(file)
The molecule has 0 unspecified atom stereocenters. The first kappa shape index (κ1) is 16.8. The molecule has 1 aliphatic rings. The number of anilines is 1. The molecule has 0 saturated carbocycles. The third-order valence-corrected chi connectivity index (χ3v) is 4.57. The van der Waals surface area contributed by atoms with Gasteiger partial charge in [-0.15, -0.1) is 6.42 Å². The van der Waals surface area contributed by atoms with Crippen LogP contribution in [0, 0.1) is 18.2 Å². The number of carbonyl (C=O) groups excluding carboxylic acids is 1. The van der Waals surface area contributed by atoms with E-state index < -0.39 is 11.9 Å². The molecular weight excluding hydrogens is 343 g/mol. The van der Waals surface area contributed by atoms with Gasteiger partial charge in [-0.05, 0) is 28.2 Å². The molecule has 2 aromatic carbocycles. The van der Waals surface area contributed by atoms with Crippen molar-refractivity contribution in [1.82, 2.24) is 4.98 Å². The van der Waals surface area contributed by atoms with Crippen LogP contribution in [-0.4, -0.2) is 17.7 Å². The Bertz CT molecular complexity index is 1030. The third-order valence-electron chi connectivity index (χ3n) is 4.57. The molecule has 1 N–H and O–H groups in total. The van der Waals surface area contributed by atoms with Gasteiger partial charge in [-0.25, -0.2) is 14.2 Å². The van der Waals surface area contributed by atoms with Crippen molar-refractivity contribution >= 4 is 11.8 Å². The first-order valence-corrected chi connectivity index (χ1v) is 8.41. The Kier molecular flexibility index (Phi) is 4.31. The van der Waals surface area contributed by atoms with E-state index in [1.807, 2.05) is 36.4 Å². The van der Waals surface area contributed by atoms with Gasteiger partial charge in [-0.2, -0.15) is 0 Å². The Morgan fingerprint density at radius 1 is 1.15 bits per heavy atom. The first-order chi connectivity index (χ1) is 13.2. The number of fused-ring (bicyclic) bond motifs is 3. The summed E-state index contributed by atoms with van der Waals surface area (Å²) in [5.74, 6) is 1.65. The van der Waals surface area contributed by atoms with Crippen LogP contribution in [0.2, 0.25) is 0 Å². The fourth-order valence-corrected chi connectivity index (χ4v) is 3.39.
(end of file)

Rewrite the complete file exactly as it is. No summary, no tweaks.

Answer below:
The molecule has 0 unspecified atom stereocenters. The first kappa shape index (κ1) is 16.8. The molecule has 1 aliphatic rings. The number of anilines is 1. The molecule has 0 saturated carbocycles. The third-order valence-corrected chi connectivity index (χ3v) is 4.57. The van der Waals surface area contributed by atoms with Gasteiger partial charge in [-0.15, -0.1) is 6.42 Å². The van der Waals surface area contributed by atoms with Crippen LogP contribution in [0, 0.1) is 18.2 Å². The number of carbonyl (C=O) groups excluding carboxylic acids is 1. The van der Waals surface area contributed by atoms with E-state index < -0.39 is 11.9 Å². The molecular weight excluding hydrogens is 343 g/mol. The van der Waals surface area contributed by atoms with Gasteiger partial charge in [-0.05, 0) is 28.2 Å². The molecule has 2 aromatic carbocycles. The van der Waals surface area contributed by atoms with Crippen molar-refractivity contribution in [1.82, 2.24) is 4.98 Å². The van der Waals surface area contributed by atoms with Crippen LogP contribution in [-0.4, -0.2) is 17.7 Å². The Bertz CT molecular complexity index is 1030. The third-order valence-electron chi connectivity index (χ3n) is 4.57. The molecule has 1 N–H and O–H groups in total. The van der Waals surface area contributed by atoms with Gasteiger partial charge in [-0.25, -0.2) is 14.2 Å². The van der Waals surface area contributed by atoms with Crippen molar-refractivity contribution >= 4 is 11.8 Å². The first-order valence-corrected chi connectivity index (χ1v) is 8.41. The Kier molecular flexibility index (Phi) is 4.31. The van der Waals surface area contributed by atoms with E-state index in [1.807, 2.05) is 36.4 Å². The van der Waals surface area contributed by atoms with Gasteiger partial charge in [-0.2, -0.15) is 0 Å². The Morgan fingerprint density at radius 1 is 1.15 bits per heavy atom. The first-order chi connectivity index (χ1) is 13.2. The number of fused-ring (bicyclic) bond motifs is 3. The summed E-state index contributed by atoms with van der Waals surface area (Å²) in [5.74, 6) is 1.65. The van der Waals surface area contributed by atoms with Crippen LogP contribution in [0.2, 0.25) is 0 Å². The fourth-order valence-corrected chi connectivity index (χ4v) is 3.39.